already running).

  Note: issuing two commands in a row is not truly atomic, since
  commands can be received from other processes in the meantime.  There
  should be IPC commands to "clean-up" and "restart" the service,
  issuing the pair of commands in an atomic fashion, but still
  implemented using the "start" and "stop" primitives.

The behaviour of attached processes is also starting to settle, and is
sufficiently flexible that state-less actions such as "reload" are
possible in future; albeit requiring the definition of some policy
concerning them.

One notable missing piece is the ability to supervise processes that
fork(), detaching from the process that Upstart is supervising.  The
state machine already treats "spawned" and "running" as independent
state, and the intended design is that such a process would not leave
the "spawned" state until it has forked.  The exact mechanism for
detecting this (pid file creation, /proc watching, SIGCHLD, etc.) is up
for debate, but implementable within the current design.

So now on to the flaws with the service management core, which are at
some level all related.

Atomicity, Instantiation and Identification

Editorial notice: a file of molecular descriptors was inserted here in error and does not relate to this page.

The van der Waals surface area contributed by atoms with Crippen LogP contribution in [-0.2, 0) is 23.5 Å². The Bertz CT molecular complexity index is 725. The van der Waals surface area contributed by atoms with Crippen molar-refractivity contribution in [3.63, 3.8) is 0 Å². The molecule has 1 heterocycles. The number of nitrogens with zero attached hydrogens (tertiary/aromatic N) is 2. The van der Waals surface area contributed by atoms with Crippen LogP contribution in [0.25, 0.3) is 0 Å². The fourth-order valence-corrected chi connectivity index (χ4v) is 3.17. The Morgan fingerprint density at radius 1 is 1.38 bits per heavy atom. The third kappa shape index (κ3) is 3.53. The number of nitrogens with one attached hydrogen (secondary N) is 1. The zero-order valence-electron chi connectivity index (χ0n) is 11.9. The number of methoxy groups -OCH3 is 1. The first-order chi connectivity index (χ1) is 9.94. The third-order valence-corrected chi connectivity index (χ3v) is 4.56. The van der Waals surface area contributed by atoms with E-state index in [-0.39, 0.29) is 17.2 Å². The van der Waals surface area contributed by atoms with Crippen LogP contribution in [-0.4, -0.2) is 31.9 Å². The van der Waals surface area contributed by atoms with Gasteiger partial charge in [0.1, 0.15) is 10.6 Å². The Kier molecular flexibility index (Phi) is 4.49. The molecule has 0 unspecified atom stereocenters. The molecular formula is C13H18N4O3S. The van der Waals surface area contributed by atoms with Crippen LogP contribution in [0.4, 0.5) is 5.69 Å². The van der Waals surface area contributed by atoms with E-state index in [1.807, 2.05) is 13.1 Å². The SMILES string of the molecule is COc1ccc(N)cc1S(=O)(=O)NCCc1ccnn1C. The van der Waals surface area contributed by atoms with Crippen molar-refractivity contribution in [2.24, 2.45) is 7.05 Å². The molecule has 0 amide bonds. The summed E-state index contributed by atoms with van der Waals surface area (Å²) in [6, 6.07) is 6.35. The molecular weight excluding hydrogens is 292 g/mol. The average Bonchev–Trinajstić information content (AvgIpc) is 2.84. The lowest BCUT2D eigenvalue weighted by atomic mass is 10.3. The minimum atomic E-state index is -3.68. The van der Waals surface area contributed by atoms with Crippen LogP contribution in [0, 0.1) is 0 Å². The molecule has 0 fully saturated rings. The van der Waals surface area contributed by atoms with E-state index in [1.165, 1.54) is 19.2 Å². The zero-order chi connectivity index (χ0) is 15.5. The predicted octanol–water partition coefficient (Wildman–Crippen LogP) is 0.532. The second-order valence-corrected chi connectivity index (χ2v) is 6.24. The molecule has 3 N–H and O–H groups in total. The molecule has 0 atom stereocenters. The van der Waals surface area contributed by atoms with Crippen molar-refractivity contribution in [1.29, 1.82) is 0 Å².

The original design of Upstart expected that each service be unique,
carrying an identifying name.  Only one copy of any service could be
running at one time, and that multiple attempts to "start" that service
would result in the subsequent attempts being ignored unless preceded by
a "stop" attempt.

This is fine for simple services such as udev or HAL, and implements a
long-needed service management job.  HAL would no longer need to worry
about grabbing a D-BUS name to protect its atomicity, it can rely on
Upstart performing that job and instead grab the name when it needs it
(and treat a failure to do so as a fatal error of some kind).

But it isn't fine for tasks, which require a copy to be started each
time the "start" command is run.

To accommodate those, we added the notion of "instance" jobs.  These are
handled somewhat strangely.  A copy of the job definition exists which
is always stopped; to change the goal to "start", you copy that job
definition in memory and then start that.  Pointers maintain the
relationship between the instances and their original job.

This works for simple instances, but doesn't work if you need to pass
some kind of information to that instance, or the instantiation needs to
be atomic at some other level.

Take the "getty" service for instance (heh).  The most elegant way to
implement this is as a single service that is instantiated for each TTY
that a getty should appear on.  This means that the job needs to have
some information about the intended TTY, passed when it is started; and
Upstart needs to check whether an instance with that TTY already exists
before allowing it to be started.

In order to be able to do this, we're going to need to identify each
instance, and define schemes of atomicity for instances of the job
(assumedly the default would be one instance at a time).


The other flaw in the "unique service" design is when the definition of
a service is changed on disk.  Upstart needs to reload the definition,
but also retain the existing definition in memory while jobs are running